The second trick is time. When I first got Batman, he'd try to chase squirrels while on leash. He learned pretty quickly that it wasn't going to happen, and would ignore them on leash unless one ran right in front of him.

 

We've had her for almost 3 months now, which is still early! I usually spot the pigeon before she tries to jump, but occasionally the d*mn bird will stand its ground, oblivious to the fanged monster. :P We've been practicing "leave it" on our walks, and I was just wondering if there is something for this I can work on with her during our walks and training sessions.

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Guest Greyt_dog_lover

If you havent been to the Basic Obedience classes taught at Windy City K9, I would strongly suggest it. The reason I say this is two-fold: First, the instructor is a volunteer with Greyhounds Only, and the only "students" allowed in her classes are greyhounds. Secondly, you will learn invaluable training aids and bond with your hound. The best thing you will learn is the "leave it" command. This command can be used to help break their intensity towards prey, can be used to stop them from lunging towards a dropped food item, or can be used to get them to ignore the little target dogs when you are in a pet store. In your case, I think it would help when Molly lunges and goes nuts when she sees the pigeons. Although whats the worst case, a few less flying rats in the city =}. Seriously though, the basic obedience class is wonderful since its with greyhounds and greyhound people. The best part, the people you see in the class, you may just see again around town or at greyhound events which is really neat. I actually went through class with K9Arco here on GT! If you are interested, I know that Denise Petrovic can help you get in touch with the trainer and will know the next class starting times, her email address is: bdpetrovic "at" sbcglobal "dot" net.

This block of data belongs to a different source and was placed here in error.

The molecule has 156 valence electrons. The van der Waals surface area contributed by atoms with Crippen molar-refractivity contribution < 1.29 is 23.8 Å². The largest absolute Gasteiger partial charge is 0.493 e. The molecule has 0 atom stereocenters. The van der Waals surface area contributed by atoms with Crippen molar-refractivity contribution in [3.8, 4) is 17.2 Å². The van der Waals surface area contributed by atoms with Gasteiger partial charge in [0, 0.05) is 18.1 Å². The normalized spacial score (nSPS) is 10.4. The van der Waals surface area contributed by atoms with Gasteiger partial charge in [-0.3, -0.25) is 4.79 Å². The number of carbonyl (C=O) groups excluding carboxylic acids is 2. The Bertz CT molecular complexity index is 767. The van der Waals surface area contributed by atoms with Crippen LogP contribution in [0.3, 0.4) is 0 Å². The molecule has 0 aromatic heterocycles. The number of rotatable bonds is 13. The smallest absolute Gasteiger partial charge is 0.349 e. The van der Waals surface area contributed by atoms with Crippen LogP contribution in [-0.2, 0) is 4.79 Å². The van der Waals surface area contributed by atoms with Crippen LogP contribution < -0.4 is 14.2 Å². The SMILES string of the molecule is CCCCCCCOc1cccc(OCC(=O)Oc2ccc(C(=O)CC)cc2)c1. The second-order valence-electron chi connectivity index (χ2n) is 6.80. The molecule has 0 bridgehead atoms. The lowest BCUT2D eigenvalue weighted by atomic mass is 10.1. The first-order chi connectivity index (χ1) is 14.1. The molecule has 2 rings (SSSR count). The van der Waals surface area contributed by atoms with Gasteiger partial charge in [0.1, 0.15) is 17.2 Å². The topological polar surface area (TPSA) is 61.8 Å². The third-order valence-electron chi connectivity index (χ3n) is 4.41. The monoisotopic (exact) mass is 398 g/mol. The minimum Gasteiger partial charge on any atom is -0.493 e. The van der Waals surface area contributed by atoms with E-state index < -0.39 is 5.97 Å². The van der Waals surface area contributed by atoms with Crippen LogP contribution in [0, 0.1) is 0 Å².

So in a nutshell, while it is probably not possible to remove all prey drive from Molly, it is definitely possible to give her some manners so that she is much more manageable when she sees something that she wants to chase.

 

Chad

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Guest Jubilee251

Hey Chad - we're attending the class right now! Karen and Denise are both great. Molly...well, we're working on it. :lol She will sit for Denise and Karen, and come home and just stare at me when I ask her to do it. Or she'll lie down. Goober. I'll be sad when it's over, it was a great way to spend an hour focusing on her and having her work and socialize with other greyhounds every week.

 

I would love to have her chase pigeons to her heart's content, but not in the middle of loop traffic! I'll start applying "leave it" to any little critters I see. Hopefully her manners will improve over time and training.

Edited by Jubilee251
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Guest Wasserbuffel

In the mean time the Premier head collar is a wonderful tool. That way if your hound lunges it won't rip your arm off and the dog's momentum turns them back toward you and away from the birds.